WHAT OTHERS SAY: Low prices can have high costs

Tuesday, November 27, 2012 | 11:12 a.m. CST

If accounts from survivors of a deadly garment factory fire over the weekend in Bangladesh are accurate, more than 100 low-wage workers died in large part because of a wanton disregard for their safety.

Workers said managers ordered them back to their machines while a fire alarm was ringing. The building lacked adequate emergency exits, and one that did exist was reportedly locked from the outside. Fire extinguishers apparently were not working.

The deadly fire, which killed at least 112 people outside of the capital city of Dhaka, has implications for U.S. companies. More than 3 million Bangladeshi workers, mostly women, produce garments for major global retailers. The owner of the factory that burned over the weekend has produced goods for Wal-Mart, Carrefour, Ikea and others, according to news reports.

Groups that monitor the garment industry report that more than 500 Bangladeshi workers have died in fires since 2006. Experts say owners openly flout safety measures.

U.S. companies must not continue to tolerate such reckless abuse of workers.

Wal-Mart officials have not yet said whether the company is currently purchasing goods from Tazreen Fashion, the factory which burned over the weekend, but it has in the past. Wal-Mart inspectors gave the factory a “high-risk” rating after a May 2011 inspection.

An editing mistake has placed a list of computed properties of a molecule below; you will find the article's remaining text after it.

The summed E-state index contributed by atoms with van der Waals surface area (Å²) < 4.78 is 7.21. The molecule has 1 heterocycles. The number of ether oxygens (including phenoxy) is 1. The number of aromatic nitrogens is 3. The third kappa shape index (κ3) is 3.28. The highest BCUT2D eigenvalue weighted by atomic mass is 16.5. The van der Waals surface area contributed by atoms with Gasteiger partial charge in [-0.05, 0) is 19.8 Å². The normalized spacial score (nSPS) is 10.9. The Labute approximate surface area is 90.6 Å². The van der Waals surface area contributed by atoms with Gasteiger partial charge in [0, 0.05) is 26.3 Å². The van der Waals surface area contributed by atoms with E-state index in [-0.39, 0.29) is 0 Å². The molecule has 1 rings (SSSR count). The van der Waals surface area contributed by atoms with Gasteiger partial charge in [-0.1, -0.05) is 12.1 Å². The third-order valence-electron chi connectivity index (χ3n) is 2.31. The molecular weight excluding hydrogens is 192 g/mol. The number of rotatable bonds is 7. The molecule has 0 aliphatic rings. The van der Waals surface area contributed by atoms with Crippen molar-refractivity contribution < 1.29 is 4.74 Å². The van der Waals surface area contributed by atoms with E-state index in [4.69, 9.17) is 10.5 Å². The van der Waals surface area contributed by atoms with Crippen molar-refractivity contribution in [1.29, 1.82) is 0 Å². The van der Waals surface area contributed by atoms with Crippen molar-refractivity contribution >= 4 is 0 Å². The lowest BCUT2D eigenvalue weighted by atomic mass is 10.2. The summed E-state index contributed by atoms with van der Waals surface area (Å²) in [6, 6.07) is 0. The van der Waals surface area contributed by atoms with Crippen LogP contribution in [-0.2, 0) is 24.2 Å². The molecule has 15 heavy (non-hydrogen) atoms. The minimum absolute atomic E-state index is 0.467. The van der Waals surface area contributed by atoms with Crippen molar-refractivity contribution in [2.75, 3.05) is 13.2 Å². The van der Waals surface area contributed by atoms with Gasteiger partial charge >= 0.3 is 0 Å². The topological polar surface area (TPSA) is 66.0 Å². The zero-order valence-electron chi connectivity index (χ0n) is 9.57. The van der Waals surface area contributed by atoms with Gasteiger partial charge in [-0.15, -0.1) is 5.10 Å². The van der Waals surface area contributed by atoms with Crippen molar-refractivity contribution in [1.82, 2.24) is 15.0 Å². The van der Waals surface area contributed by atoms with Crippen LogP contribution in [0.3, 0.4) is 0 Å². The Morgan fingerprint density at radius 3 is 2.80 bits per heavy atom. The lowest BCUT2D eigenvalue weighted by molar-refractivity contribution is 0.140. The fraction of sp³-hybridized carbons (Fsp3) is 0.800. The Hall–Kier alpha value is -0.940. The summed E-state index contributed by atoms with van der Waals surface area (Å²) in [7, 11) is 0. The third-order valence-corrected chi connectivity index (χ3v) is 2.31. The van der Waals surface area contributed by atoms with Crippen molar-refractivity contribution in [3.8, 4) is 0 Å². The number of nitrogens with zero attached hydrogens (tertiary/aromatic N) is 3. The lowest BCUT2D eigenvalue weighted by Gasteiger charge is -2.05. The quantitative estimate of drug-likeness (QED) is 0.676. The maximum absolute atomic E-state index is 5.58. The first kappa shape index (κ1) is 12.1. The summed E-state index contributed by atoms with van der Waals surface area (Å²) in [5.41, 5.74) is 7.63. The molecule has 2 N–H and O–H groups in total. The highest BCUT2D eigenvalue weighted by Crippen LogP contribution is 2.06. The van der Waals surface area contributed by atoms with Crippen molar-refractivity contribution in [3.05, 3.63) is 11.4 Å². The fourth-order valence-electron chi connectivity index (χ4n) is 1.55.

Three high-risk ratings in two years would result in a suspension of business. Wal-Mart said it stopped buying from about 50 factories because of fire risks. Still, a two-year grace period seems excessive when human lives are in the balance.

The weekend fire began in a warehouse on the ground floor and spread quickly. About 600 workers were inside. Many were burned beyond recognition; others were fatally injured jumping from windows.

Bangladesh citizens turned out by the thousands after the deaths to protest safety violations. They should not stand alone in their outrage.

U.S. consumers don’t want their clothing produced in potential death traps. Retailers must be much more stringent in cracking down on unsafe factories in Bangladesh and elsewhere.

Copyright The Kansas City Star. Reprinted with permission.

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